Owasso FFA National Office Candidate Gears Up for IndianapolisFri, 12 Oct 2012 15:51:34 CDT
Marty Jones of the Owasso FFA will be heading to Indianapolis this year as a national officer candidate from Oklahoma. An agriculture education student at OSU, Jones has been preparing for this opportunity for eight years. He recently spoke with Ron Hays about his quest and why he is so passionate about pursuing a national FFA office.
“I served a couple of years ago as FFA secretary, so my passion for FFA started when I was an eighth grader and continued on through. Having been given the opportunity to serve as state secretary was really exciting for me. I loved my year of service. So then I thought it would maybe be nice to take that next step and to have the opportunity to run for national office as well.”
He said he realizes that becoming a national officer would require a total commitment.
“Out of 365 days, I will be traveling for about 340 days if elected. So, we’re talking a big-time commitment, but certainly one worth your while.”
He says that commitment actually began much earlier in his FFA career, but has become especially well focused over the last several months as he has done everything he can to prepare for what awaits candidates in Indianapolis.
“A lot of it is interpersonal skills. I want to know who you are and where you stand, your morals and values. But, two, it’s also being very current and up-to-date in agricultural issues. And, this year, the theme is general agriculture, so, we all know as agriculturalists how broad that is. So, it takes a lot of preparation, a lot of work over the past four months of really trying to narrow down some of those hot topics and really trying to get a grasp of what’s going on in agriculture today.”
Jones says FFA means a lot more than rural students learning how better to manage their own farms and better serve their own communities.
“Today we’re facing a huge epidemic of agricultural illiteracy. And, so, we’re giving students an opportunity to learn and understand about agriculture. And, more importantly, we’re giving them an organization to be a part of through the national FFA. For us, and for me as a national officer candidate, I’m really excited about the opportunity that the FFA has for growing and expanding throughout the community.”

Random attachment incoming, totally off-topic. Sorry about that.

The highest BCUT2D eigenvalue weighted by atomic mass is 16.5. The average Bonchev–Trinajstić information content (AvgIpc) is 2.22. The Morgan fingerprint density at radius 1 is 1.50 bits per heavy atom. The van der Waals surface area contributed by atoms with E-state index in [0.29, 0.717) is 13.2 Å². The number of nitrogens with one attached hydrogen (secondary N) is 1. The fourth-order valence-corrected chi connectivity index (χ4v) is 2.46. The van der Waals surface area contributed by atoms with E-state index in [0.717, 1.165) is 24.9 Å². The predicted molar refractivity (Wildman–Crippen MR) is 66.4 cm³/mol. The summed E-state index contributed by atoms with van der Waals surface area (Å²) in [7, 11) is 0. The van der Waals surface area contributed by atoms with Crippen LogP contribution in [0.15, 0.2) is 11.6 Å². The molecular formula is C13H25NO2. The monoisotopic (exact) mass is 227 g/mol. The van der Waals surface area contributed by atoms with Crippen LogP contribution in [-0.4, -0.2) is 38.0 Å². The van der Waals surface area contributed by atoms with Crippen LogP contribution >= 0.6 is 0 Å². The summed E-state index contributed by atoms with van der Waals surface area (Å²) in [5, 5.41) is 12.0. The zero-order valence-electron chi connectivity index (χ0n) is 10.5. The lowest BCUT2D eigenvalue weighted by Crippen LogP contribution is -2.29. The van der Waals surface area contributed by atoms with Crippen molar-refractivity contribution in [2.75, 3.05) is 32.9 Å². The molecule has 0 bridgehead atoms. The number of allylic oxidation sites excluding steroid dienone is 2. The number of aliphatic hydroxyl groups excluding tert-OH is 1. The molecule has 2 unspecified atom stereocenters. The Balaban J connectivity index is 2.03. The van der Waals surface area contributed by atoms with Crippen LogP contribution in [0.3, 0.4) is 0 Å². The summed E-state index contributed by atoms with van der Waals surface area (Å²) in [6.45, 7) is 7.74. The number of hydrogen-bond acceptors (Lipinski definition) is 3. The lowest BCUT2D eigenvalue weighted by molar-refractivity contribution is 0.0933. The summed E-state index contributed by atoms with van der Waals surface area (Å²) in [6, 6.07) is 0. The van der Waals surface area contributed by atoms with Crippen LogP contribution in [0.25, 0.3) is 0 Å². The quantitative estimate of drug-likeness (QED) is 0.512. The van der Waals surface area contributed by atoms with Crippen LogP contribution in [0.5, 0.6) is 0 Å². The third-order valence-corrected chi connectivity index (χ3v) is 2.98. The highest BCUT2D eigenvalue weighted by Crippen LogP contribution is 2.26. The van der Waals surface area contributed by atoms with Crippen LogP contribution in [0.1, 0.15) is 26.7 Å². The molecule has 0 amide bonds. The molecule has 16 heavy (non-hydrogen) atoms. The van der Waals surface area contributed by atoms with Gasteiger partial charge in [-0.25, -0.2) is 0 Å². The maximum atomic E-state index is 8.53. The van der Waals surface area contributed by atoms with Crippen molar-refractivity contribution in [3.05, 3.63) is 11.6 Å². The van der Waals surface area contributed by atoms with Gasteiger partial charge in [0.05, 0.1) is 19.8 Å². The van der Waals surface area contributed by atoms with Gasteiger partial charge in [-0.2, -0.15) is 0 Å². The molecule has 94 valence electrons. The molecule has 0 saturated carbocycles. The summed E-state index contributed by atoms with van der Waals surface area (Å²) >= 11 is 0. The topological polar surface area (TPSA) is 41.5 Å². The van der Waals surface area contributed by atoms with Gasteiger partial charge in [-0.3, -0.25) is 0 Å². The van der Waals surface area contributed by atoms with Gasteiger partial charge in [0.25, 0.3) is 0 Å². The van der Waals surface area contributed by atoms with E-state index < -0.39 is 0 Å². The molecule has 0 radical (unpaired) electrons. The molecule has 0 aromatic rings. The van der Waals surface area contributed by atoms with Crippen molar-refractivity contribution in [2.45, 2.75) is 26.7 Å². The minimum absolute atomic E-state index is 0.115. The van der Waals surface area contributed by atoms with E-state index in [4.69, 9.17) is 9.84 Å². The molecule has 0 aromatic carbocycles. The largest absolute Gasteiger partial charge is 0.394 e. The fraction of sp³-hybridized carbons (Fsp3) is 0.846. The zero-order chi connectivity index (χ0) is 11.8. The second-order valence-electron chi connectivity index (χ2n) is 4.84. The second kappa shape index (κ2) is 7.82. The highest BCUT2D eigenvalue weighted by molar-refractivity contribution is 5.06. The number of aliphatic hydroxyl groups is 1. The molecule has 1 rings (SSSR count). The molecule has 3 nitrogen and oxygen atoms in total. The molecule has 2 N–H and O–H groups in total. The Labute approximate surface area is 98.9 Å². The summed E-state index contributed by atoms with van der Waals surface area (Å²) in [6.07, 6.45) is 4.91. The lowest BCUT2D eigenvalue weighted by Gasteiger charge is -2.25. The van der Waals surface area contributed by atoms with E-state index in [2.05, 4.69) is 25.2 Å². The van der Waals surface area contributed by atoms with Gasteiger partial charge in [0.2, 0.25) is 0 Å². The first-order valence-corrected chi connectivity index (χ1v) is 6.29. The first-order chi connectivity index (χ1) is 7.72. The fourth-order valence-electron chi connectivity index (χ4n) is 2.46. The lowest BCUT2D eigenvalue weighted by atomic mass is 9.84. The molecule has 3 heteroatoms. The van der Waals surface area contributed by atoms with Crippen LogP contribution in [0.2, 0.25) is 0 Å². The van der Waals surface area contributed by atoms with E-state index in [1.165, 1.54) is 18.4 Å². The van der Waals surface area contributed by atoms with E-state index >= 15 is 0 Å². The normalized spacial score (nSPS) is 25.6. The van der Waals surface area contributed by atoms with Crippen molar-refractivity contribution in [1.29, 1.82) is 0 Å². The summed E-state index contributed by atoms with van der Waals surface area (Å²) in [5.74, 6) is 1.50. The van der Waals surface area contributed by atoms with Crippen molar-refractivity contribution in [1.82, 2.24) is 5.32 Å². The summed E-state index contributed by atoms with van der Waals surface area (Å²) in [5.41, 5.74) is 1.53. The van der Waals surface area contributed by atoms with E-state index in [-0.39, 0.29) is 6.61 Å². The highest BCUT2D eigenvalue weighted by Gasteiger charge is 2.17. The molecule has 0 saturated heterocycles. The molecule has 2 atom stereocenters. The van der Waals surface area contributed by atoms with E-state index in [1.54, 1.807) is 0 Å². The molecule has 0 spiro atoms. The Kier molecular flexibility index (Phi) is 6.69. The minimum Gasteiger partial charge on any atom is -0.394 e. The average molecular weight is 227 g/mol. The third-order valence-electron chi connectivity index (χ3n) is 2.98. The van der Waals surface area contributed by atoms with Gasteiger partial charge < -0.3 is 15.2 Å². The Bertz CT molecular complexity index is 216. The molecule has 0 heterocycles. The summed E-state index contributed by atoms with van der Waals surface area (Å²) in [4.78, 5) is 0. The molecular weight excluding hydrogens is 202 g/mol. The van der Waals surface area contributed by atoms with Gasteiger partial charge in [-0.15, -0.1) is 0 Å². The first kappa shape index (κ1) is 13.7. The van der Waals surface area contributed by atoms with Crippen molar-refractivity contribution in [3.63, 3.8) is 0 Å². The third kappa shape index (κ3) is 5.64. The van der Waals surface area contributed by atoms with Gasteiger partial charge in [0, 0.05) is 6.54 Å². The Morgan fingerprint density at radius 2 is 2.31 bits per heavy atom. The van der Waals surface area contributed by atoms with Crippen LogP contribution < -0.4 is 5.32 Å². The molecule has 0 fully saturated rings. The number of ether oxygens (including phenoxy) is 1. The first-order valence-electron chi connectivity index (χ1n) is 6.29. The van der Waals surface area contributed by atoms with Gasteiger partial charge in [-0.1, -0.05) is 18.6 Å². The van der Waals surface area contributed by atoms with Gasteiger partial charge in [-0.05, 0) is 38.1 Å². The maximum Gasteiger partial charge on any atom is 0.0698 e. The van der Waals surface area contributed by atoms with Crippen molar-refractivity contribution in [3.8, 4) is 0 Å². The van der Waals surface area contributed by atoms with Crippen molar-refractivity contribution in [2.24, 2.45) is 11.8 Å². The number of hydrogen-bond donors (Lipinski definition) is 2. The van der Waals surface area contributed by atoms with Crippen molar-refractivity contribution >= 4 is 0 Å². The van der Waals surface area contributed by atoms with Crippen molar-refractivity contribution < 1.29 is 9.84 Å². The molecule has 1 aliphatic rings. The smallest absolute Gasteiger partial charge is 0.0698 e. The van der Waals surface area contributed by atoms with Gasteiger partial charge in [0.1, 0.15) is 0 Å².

Jones says he recently visited Chicago and was surprised to find a high school solely dedicated to agricultural science. He said it drove home the fact to him that there is potential growth for FFA even in the midst of the country’s largest cities.
Even for students who don’t go into agriculture as a vocation, Jones says anyone can benefit from FFA. He says having knowledge of agriculture, rural communities, and the issues that affect them are important in all professions and all walks of life.
Jones says his eight-year journey through the ranks in FFA has led him to the point of contemplating a career that will continue the program that he has derived so much benefit from.
“I’m certainly very dedicated in agricultural education. Without a doubt, I would love to be a high school agriculture educator. And that’s always been my dream from the ninth grade on. Ever since I really got involved in FFA, it’s been a dream come true for me to continue at Oklahoma State majoring in agricultural education. As you well know, without a doubt, things do change, but if you asked me today, without a doubt, agriculture education is in my heart and that’s something I will always continue with.”
Next year’s slate of officers will be announced on the last Saturday of the national convention, October 27th.
Click on the LISTEN BAR below to hear the full interview with Marty Jones.
Our exclusive coverage from the 2012 National FFA Convention in Indianapolis is a service of the Oklahoma FFA Association and the Oklahoma FFA Alumni Association. Click here for the state FFA website for more information about this youth organization. FFA makes a positive difference in the lives of students by developing their potential for premier leadership, personal growth and career success through agricultural education.
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